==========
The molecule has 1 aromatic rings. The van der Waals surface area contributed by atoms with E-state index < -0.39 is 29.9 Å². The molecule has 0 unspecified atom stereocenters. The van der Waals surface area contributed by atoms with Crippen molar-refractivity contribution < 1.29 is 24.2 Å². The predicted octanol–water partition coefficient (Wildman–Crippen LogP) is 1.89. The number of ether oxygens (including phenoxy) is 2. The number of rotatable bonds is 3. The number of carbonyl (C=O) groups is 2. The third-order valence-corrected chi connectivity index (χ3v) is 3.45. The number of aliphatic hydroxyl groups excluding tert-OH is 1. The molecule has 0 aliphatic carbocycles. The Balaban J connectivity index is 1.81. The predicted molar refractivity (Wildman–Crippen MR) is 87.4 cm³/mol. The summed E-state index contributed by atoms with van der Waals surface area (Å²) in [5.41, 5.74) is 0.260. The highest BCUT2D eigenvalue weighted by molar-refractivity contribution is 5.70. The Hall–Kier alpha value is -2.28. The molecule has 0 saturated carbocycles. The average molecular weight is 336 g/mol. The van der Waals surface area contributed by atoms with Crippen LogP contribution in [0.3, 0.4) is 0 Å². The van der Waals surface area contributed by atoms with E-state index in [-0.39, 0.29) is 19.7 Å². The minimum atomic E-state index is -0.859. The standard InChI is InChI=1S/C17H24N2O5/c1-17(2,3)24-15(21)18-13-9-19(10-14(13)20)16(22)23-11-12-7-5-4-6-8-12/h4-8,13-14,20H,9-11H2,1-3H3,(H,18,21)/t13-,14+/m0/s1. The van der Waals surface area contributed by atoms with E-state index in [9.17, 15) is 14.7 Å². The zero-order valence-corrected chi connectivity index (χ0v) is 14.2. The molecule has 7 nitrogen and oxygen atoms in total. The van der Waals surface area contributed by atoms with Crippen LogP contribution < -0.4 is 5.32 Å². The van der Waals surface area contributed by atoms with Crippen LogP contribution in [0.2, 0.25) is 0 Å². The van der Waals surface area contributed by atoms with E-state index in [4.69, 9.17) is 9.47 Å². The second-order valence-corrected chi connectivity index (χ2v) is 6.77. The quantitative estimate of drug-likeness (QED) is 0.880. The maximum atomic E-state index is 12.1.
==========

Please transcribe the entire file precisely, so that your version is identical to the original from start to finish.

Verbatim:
The molecule has 1 aromatic rings. The van der Waals surface area contributed by atoms with E-state index < -0.39 is 29.9 Å². The molecule has 0 unspecified atom stereocenters. The van der Waals surface area contributed by atoms with Crippen molar-refractivity contribution < 1.29 is 24.2 Å². The predicted octanol–water partition coefficient (Wildman–Crippen LogP) is 1.89. The number of ether oxygens (including phenoxy) is 2. The number of rotatable bonds is 3. The number of carbonyl (C=O) groups is 2. The third-order valence-corrected chi connectivity index (χ3v) is 3.45. The number of aliphatic hydroxyl groups excluding tert-OH is 1. The molecule has 0 aliphatic carbocycles. The Balaban J connectivity index is 1.81. The predicted molar refractivity (Wildman–Crippen MR) is 87.4 cm³/mol. The summed E-state index contributed by atoms with van der Waals surface area (Å²) in [5.41, 5.74) is 0.260. The highest BCUT2D eigenvalue weighted by molar-refractivity contribution is 5.70. The Hall–Kier alpha value is -2.28. The molecule has 0 saturated carbocycles. The average molecular weight is 336 g/mol. The van der Waals surface area contributed by atoms with Crippen LogP contribution in [0.3, 0.4) is 0 Å². The van der Waals surface area contributed by atoms with E-state index in [-0.39, 0.29) is 19.7 Å². The minimum atomic E-state index is -0.859. The standard InChI is InChI=1S/C17H24N2O5/c1-17(2,3)24-15(21)18-13-9-19(10-14(13)20)16(22)23-11-12-7-5-4-6-8-12/h4-8,13-14,20H,9-11H2,1-3H3,(H,18,21)/t13-,14+/m0/s1. The van der Waals surface area contributed by atoms with E-state index in [9.17, 15) is 14.7 Å². The zero-order valence-corrected chi connectivity index (χ0v) is 14.2. The molecule has 7 nitrogen and oxygen atoms in total. The van der Waals surface area contributed by atoms with Crippen LogP contribution < -0.4 is 5.32 Å². The van der Waals surface area contributed by atoms with Crippen LogP contribution in [0.2, 0.25) is 0 Å². The van der Waals surface area contributed by atoms with E-state index in [4.69, 9.17) is 9.47 Å². The second-order valence-corrected chi connectivity index (χ2v) is 6.77. The quantitative estimate of drug-likeness (QED) is 0.880. The maximum atomic E-state index is 12.1.